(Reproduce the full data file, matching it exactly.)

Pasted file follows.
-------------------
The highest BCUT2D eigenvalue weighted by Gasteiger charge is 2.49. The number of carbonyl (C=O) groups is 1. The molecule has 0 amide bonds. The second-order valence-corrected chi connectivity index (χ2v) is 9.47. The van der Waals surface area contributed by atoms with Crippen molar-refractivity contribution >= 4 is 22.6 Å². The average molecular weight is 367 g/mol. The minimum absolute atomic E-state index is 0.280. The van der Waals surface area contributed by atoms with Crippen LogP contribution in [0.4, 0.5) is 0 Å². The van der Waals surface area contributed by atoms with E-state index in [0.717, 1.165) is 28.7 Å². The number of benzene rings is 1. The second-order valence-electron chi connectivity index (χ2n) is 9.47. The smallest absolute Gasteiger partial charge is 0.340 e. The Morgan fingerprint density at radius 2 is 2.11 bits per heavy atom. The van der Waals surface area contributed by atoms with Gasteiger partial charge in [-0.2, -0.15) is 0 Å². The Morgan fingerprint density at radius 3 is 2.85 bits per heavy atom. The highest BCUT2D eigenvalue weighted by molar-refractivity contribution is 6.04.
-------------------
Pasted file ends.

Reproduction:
The highest BCUT2D eigenvalue weighted by Gasteiger charge is 2.49. The number of carbonyl (C=O) groups is 1. The molecule has 0 amide bonds. The second-order valence-corrected chi connectivity index (χ2v) is 9.47. The van der Waals surface area contributed by atoms with Crippen molar-refractivity contribution >= 4 is 22.6 Å². The average molecular weight is 367 g/mol. The minimum absolute atomic E-state index is 0.280. The van der Waals surface area contributed by atoms with Crippen LogP contribution in [0.4, 0.5) is 0 Å². The van der Waals surface area contributed by atoms with E-state index in [0.717, 1.165) is 28.7 Å². The number of benzene rings is 1. The second-order valence-electron chi connectivity index (χ2n) is 9.47. The smallest absolute Gasteiger partial charge is 0.340 e. The Morgan fingerprint density at radius 2 is 2.11 bits per heavy atom. The van der Waals surface area contributed by atoms with Gasteiger partial charge in [-0.2, -0.15) is 0 Å². The Morgan fingerprint density at radius 3 is 2.85 bits per heavy atom. The highest BCUT2D eigenvalue weighted by molar-refractivity contribution is 6.04.